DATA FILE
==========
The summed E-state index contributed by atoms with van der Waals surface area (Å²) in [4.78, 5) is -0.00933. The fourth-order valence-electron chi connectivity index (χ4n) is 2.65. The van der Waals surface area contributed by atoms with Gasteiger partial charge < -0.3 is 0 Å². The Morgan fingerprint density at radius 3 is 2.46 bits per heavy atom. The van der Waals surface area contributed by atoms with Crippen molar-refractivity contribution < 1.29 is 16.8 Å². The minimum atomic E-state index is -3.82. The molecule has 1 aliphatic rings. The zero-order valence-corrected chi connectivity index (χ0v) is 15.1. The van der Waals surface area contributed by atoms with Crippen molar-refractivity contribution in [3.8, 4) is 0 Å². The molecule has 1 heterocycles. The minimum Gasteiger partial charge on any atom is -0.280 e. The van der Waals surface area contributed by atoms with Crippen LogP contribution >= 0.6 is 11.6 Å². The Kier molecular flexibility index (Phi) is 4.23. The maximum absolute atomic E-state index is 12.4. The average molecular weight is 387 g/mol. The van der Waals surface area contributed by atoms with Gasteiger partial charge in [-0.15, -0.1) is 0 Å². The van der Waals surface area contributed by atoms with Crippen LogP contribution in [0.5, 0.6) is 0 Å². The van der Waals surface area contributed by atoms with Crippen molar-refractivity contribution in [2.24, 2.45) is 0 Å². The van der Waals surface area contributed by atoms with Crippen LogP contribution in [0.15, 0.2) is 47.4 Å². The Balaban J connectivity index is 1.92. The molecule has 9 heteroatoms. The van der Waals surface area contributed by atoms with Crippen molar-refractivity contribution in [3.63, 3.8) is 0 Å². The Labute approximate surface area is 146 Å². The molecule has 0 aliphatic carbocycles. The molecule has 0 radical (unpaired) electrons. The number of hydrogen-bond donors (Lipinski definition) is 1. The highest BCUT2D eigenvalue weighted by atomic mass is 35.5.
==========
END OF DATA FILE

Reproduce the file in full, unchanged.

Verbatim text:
The summed E-state index contributed by atoms with van der Waals surface area (Å²) in [4.78, 5) is -0.00933. The fourth-order valence-electron chi connectivity index (χ4n) is 2.65. The van der Waals surface area contributed by atoms with Gasteiger partial charge < -0.3 is 0 Å². The Morgan fingerprint density at radius 3 is 2.46 bits per heavy atom. The van der Waals surface area contributed by atoms with Crippen molar-refractivity contribution < 1.29 is 16.8 Å². The minimum atomic E-state index is -3.82. The molecule has 1 aliphatic rings. The zero-order valence-corrected chi connectivity index (χ0v) is 15.1. The van der Waals surface area contributed by atoms with Crippen molar-refractivity contribution in [3.8, 4) is 0 Å². The molecule has 1 heterocycles. The minimum Gasteiger partial charge on any atom is -0.280 e. The van der Waals surface area contributed by atoms with Crippen LogP contribution >= 0.6 is 11.6 Å². The Kier molecular flexibility index (Phi) is 4.23. The maximum absolute atomic E-state index is 12.4. The average molecular weight is 387 g/mol. The van der Waals surface area contributed by atoms with Gasteiger partial charge in [-0.15, -0.1) is 0 Å². The van der Waals surface area contributed by atoms with Crippen LogP contribution in [0.5, 0.6) is 0 Å². The van der Waals surface area contributed by atoms with Crippen molar-refractivity contribution in [2.24, 2.45) is 0 Å². The van der Waals surface area contributed by atoms with Crippen LogP contribution in [0.15, 0.2) is 47.4 Å². The Balaban J connectivity index is 1.92. The molecule has 9 heteroatoms. The van der Waals surface area contributed by atoms with Crippen molar-refractivity contribution in [3.63, 3.8) is 0 Å². The Labute approximate surface area is 146 Å². The molecule has 0 aliphatic carbocycles. The molecule has 0 radical (unpaired) electrons. The number of hydrogen-bond donors (Lipinski definition) is 1. The highest BCUT2D eigenvalue weighted by atomic mass is 35.5.